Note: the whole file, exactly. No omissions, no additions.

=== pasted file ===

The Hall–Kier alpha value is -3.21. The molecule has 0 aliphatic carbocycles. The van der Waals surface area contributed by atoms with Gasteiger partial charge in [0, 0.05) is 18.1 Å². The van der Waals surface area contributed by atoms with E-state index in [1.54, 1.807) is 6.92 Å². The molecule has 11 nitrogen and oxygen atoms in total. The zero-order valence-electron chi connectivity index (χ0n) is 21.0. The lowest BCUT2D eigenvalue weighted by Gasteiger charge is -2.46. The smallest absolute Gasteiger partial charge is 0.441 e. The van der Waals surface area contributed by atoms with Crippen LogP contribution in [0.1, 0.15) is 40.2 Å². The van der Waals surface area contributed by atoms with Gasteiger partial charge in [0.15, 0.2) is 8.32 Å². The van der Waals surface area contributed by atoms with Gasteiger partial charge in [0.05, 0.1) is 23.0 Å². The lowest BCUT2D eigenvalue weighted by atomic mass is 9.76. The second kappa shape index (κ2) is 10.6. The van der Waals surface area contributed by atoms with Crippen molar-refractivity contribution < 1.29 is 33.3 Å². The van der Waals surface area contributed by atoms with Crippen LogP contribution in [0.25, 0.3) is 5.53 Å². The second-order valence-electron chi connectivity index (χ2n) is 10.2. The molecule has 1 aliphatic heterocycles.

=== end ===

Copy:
The Hall–Kier alpha value is -3.21. The molecule has 0 aliphatic carbocycles. The van der Waals surface area contributed by atoms with Gasteiger partial charge in [0, 0.05) is 18.1 Å². The van der Waals surface area contributed by atoms with E-state index in [1.54, 1.807) is 6.92 Å². The molecule has 11 nitrogen and oxygen atoms in total. The zero-order valence-electron chi connectivity index (χ0n) is 21.0. The lowest BCUT2D eigenvalue weighted by Gasteiger charge is -2.46. The smallest absolute Gasteiger partial charge is 0.441 e. The van der Waals surface area contributed by atoms with Crippen LogP contribution in [0.1, 0.15) is 40.2 Å². The van der Waals surface area contributed by atoms with Gasteiger partial charge in [0.15, 0.2) is 8.32 Å². The van der Waals surface area contributed by atoms with Gasteiger partial charge in [0.05, 0.1) is 23.0 Å². The lowest BCUT2D eigenvalue weighted by atomic mass is 9.76. The second kappa shape index (κ2) is 10.6. The van der Waals surface area contributed by atoms with Crippen molar-refractivity contribution < 1.29 is 33.3 Å². The van der Waals surface area contributed by atoms with Crippen LogP contribution in [0.25, 0.3) is 5.53 Å². The second-order valence-electron chi connectivity index (χ2n) is 10.2. The molecule has 1 aliphatic heterocycles.